|Scientific Name:||Peropteryx macrotis|
|Species Authority:||(Wagner, 1843)|
|Taxonomic Notes:||Does not include trinitatis. Does not include phaea. This complex may include more than one species; see Reid et al. (2000). See Yee (2000), but note that they included trinitatis and phaea in this species.|
|Red List Category & Criteria:||Least Concern ver 3.1|
|Assessor/s:||Barquez, R., Lim, B., Rodriguez, B., Miller, B. & Diaz, M.|
|Reviewer/s:||Medellín, R. (Chiroptera Red List Authority) & Schipper, J. (Global Mammal Assessment Team)|
This species is listed as Least Concern in view of its wide distribution, presumed large population, and because it is unlikely to be declining at nearly the rate required to qualify for listing in a threatened category.
|Range Description:||This species occurs from Guerrero and Yucatán (Mexico) to Peru, Bolivia, Paraguay, and south and eastern Brazil (Simmons 2005).|
Native:Belize; Bolivia, Plurinational States of; Brazil; Colombia; Costa Rica; Ecuador; El Salvador; French Guiana; Guatemala; Guyana; Honduras; Mexico; Nicaragua; Panama; Paraguay; Peru; Suriname; Trinidad and Tobago; Venezuela, Bolivarian Republic of
|Range Map:||Click here to open the map viewer and explore range.|
|Population:||Although few data exist concerning demographics of P. macrotis, populations currently are thought to be stable (Wilson 1996). This species occurs abundantly in some localities (Reid 1997), but may be less abundant but widespread in others (Arita 1993, Yee 2000).|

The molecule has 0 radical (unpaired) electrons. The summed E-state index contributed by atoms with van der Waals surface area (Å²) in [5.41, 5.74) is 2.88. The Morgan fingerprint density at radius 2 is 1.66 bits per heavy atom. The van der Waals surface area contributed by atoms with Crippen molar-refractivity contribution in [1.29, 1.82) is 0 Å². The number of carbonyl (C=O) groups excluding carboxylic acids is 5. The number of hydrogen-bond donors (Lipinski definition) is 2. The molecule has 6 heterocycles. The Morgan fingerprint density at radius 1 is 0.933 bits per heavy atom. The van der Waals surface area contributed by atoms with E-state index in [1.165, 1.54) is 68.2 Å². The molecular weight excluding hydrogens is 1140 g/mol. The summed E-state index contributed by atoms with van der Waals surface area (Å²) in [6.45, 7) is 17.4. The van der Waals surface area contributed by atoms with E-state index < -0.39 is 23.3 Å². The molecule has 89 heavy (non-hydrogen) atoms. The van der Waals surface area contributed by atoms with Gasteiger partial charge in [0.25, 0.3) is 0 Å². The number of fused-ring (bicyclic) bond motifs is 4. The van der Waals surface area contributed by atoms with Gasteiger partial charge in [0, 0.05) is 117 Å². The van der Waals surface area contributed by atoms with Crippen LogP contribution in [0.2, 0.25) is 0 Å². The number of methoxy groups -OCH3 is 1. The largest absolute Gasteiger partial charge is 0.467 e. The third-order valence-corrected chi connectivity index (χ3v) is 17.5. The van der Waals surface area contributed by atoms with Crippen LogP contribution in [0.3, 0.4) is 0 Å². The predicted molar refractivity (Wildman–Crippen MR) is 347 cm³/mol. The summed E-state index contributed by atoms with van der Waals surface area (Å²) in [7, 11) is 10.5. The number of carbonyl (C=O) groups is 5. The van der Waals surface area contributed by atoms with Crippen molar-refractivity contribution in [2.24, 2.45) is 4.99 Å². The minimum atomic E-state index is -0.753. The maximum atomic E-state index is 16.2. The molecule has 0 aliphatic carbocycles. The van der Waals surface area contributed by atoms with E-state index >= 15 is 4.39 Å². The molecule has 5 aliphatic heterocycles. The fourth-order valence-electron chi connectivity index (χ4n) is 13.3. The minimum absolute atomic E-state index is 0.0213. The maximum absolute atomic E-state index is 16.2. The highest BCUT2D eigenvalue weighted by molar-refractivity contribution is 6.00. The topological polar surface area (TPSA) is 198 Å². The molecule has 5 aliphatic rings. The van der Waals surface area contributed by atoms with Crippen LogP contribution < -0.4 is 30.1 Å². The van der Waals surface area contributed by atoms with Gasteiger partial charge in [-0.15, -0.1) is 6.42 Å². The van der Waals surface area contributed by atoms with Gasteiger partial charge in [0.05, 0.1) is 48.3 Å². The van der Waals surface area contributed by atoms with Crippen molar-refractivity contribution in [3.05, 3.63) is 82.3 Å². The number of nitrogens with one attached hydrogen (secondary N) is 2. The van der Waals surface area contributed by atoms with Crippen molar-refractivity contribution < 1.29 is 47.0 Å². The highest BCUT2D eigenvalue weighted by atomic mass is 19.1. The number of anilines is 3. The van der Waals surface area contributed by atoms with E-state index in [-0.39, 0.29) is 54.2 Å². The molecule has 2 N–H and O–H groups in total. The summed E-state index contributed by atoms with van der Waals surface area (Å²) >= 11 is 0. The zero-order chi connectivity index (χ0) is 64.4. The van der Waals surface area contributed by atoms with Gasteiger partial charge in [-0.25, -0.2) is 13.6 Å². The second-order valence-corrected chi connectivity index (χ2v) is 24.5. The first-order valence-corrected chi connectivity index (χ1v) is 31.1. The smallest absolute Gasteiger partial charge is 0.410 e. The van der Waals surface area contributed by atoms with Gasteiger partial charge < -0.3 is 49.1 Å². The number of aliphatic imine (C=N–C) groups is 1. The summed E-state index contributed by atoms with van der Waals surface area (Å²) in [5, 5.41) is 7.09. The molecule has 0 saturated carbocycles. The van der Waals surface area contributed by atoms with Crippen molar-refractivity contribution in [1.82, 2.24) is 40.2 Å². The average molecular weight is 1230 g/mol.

|Habitat and Ecology:||P. macrotis typically occurs in tropical deciduous forest, but individuals have been collected from semi-arid thorn scrub (Willig 1983) and evergreen forests (Handley 1976). Diet of P. macrotis comprises small beetles and flies (Bradbury and Vehrencamp 1976; Emmons and Feer 1990, Yee 2000). Found in urban areas (Diaz com pers). In Mexico it has been recorded in crop-lands and grasslands (de Grammont pers. comm.)|
|Major Threat(s):||There are no major threats to this species.|
|Conservation Actions:||Found in protected areas. In Mexico is listed as subject to special protection under NOM - 059 - SEMARNAT - 2001 (Arroyo-Cabrales pers. comm.).|
Arita, H. 1993. Rarity in Neotropical bats: correlations with phylogeny, diet, and body mass. Ecological Applications 3: 506–517.
Bradbury, J. W. and Vehrencamp, S. L. 1976. Social organization and foraging in emballonurid bats I. Field studies. Behavioral Ecology and Sociobiology 1: 337-381.
Emmons, L. H. and Feer, F. 1997. Neotropical Rainforest Mammals: A Field Guide, Second edition. University of Chicago Press, Chicago, IL, USA.
Handley Jr., C. O. 1976. Mammals of the Smithsonian Venezuelan Project. Brigham Young University Science Bulletin, Biological Series 20: 1-91.
Reid, F. 1997. A field guide to the mammals of Central America and southeast Mexico. Oxford University Press, New York, USA.
Simmons, N. B. 2005. Order Chiroptera. In: D. E. Wilson and D. M. Reeder (eds), Mammal Species of the World, pp. 312-529. The Johns Hopkins University Press, Baltimore, MD, USA.
Willig, M. R. 1983. Composition, microgeographic variation, and sexual dimorphism in Caatingas and Cerrado bat communities from northeastern Brazil. Bulletin of the Carnegie Museum of Natural History 23: 1–131.
Wilson, D. E. 1996. Neotropical bats: a checklist with conservation status. In: A. C. Gibson (ed.), Neotropical biodiversity and conservation, pp. 167–178. Occasional Publication Mildred E. Mathias Botanical Garden, Los Angeles, California, USA.
Yee, Donald, A. 2000. Peropteryx macrotis. Mammalian Species 643: 1–4.
|Citation:||Barquez, R., Lim, B., Rodriguez, B., Miller, B. & Diaz, M. 2008. Peropteryx macrotis. In: IUCN 2013. IUCN Red List of Threatened Species. Version 2013.2. <www.iucnredlist.org>. Downloaded on 12 March 2014.|
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